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Is a retweet taking action? How much action is enough?

Wednesday, May 25, 2011 by Marianne Elliott

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Last week an article published in Psychology Today asserted that black women were less attractive than women of other races. I really don’t want to give too much more attention to the article, nor do I want to debate the methodology of the researcher. But I do want to talk about how I reacted to it.

When I was alerted to the article I read it, was more than a little horrified that Psychology Today had published it, sent out a tweet saying as much and then didn’t think or do much more about it.

First thought: sending a tweet is not really taking action.

I mean, it has it’s place. And it was only because of someone else’s tweet that I knew about the article in the first place. But unless I take a step beyond simply passing on information – unless all of us do – real change seems unlikely.

What I didn’t do is write to the editors of Psychology Today to express my concern. That’s what I could quite easily have done and what I ought to have done if I was truly concerned and wanted to ensure change.

Why didn’t I?

Honestly? I was caught up in my own world. Opening the restaurant. Waiting to hear from editors who are at this moment considering whether or not they want to publish my book. Preparing to launch my new 30 Days of Yoga course.

I was busy, so I sent a tweet and left it at that.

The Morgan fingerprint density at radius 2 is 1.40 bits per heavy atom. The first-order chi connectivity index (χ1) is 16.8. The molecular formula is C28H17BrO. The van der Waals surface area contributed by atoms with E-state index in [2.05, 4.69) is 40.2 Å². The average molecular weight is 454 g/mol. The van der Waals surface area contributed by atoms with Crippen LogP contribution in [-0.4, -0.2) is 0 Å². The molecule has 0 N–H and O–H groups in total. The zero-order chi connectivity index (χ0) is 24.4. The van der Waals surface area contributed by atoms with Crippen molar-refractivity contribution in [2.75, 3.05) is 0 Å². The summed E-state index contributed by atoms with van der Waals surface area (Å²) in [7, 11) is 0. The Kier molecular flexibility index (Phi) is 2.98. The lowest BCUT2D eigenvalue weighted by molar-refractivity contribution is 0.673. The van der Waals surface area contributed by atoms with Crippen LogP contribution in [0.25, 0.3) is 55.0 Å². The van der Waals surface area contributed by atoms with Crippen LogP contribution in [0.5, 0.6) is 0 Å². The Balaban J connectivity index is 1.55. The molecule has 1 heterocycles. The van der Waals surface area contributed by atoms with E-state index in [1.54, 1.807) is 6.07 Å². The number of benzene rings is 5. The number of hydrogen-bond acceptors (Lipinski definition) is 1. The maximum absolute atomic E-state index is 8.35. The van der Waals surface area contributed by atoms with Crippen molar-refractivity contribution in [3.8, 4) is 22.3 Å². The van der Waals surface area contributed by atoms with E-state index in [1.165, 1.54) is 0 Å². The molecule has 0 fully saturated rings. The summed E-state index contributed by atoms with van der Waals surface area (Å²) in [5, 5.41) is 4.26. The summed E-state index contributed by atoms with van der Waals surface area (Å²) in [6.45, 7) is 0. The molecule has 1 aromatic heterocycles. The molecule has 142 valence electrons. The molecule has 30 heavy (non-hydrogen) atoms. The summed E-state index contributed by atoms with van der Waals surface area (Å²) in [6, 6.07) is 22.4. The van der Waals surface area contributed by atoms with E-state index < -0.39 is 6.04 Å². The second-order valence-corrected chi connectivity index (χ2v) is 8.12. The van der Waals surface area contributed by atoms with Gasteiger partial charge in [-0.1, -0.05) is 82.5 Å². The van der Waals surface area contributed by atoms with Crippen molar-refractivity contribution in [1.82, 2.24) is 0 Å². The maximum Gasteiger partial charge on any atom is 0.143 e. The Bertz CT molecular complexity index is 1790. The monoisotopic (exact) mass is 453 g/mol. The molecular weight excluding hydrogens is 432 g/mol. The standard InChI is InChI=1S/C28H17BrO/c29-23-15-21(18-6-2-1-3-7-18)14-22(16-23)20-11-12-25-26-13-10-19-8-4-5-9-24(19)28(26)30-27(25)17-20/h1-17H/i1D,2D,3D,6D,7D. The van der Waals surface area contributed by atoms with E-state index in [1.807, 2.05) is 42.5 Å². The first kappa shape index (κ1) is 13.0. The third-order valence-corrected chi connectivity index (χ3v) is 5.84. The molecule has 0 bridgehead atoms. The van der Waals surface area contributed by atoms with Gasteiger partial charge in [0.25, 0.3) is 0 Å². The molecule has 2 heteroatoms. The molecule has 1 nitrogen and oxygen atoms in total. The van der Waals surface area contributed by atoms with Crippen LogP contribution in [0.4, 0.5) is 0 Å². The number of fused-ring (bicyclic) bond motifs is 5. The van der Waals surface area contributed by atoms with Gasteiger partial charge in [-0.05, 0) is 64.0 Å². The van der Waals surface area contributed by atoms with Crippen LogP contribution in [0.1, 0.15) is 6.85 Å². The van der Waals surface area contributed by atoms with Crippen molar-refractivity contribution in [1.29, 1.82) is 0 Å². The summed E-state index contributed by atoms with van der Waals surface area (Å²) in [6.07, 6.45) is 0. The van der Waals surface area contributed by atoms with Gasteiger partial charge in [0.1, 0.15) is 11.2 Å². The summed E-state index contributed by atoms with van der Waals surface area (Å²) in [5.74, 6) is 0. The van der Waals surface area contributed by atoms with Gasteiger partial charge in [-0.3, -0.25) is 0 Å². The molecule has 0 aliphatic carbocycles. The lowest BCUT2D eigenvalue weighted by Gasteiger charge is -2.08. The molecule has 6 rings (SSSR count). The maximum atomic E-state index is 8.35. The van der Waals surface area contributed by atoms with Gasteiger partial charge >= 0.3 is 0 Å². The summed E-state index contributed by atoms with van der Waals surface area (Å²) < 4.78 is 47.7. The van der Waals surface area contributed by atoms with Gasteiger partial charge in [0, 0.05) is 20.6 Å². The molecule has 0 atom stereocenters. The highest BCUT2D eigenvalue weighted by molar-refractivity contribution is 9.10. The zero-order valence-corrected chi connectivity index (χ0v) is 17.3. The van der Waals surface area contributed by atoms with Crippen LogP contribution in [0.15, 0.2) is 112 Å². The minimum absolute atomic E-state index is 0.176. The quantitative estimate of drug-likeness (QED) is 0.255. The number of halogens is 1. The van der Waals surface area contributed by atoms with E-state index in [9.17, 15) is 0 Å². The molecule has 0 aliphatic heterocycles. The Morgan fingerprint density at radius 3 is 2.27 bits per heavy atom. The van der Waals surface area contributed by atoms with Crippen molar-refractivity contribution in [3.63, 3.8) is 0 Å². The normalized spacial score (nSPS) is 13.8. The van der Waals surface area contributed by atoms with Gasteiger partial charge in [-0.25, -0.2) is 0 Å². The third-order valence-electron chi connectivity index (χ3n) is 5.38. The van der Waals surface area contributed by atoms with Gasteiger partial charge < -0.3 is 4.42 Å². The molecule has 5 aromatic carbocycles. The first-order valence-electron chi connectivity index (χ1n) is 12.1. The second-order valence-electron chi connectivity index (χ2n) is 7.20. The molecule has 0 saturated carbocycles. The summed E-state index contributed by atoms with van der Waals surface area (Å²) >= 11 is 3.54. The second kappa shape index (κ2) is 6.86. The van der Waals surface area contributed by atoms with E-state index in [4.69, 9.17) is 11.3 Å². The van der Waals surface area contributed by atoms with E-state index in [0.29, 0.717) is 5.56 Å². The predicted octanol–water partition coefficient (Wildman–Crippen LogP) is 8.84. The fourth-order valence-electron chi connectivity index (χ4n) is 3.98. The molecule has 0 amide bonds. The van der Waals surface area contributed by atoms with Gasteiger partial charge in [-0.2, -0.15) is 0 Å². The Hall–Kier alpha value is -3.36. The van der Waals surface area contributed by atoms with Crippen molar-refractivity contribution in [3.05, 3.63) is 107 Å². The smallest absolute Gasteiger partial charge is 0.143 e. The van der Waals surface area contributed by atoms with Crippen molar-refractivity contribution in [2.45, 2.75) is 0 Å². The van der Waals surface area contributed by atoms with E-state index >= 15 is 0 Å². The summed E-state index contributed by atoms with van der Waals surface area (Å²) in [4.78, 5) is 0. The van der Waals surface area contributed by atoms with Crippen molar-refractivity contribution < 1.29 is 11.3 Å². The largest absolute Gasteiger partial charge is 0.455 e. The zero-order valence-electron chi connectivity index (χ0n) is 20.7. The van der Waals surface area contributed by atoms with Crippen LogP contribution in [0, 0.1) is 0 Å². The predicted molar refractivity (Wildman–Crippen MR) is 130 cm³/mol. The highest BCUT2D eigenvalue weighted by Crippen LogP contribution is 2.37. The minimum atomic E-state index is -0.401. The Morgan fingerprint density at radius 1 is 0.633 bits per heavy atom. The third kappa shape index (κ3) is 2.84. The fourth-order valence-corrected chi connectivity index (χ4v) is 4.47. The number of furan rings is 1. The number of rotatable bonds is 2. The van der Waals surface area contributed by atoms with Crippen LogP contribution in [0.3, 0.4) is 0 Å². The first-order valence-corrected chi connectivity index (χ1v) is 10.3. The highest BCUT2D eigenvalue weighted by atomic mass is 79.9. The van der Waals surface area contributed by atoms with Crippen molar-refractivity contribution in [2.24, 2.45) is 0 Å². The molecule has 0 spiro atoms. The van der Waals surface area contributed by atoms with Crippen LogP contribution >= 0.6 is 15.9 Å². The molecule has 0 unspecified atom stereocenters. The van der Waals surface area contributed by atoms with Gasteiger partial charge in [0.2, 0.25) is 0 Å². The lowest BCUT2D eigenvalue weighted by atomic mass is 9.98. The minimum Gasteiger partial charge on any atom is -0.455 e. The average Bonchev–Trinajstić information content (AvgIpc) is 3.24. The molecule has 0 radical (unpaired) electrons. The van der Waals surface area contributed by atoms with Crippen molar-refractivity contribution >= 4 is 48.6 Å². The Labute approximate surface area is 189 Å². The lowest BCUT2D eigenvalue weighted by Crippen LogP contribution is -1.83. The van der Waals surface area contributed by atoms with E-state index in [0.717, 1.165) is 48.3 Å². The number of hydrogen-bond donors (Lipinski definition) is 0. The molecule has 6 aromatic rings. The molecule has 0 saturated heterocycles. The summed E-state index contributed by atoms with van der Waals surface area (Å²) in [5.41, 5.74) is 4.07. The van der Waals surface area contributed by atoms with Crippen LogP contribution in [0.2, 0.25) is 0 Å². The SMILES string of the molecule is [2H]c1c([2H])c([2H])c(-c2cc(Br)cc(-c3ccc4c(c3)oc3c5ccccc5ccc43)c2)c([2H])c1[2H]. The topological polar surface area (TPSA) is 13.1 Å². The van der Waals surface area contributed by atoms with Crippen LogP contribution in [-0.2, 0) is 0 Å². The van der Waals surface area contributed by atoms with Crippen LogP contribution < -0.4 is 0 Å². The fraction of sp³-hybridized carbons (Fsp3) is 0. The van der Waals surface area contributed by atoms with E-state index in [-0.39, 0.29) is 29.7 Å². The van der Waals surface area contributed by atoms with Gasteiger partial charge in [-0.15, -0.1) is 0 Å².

A few days later I was chatting online with a friend, a black woman, who told me that she was stunned at the silence in the blogging world in response to this article. She’d seen more outrage and comment, she told me, in response to the use of the term ‘Mommyblogger’.

I blythely – and rather snidely – replied that some people had trouble seeing past their own noses. And then I stopped in my tracks because – I realised – I was talking about myself.

When was the last time I really took action for change? Probably when I helped coordinate the letter writing campaign for women’s shelters in Afghanistan. Or maybe when I raised awareness and support for Suraya Pakzad last month. Before that? Well, I sign plenty of online petitions and send the occasional form email to my MP about coal mining in New Zealand.

Is that enough?

Thought two: How much is enough? What does it even mean to be a change-maker?

When I worked at the New Zealand Race Relations Conciliators office I took action on racism. When I was Climate Change advocate for Oxfam I took action on climate change. These days I’m more likely to forward on a tweet or click like on a Facebook status than I am to take real action.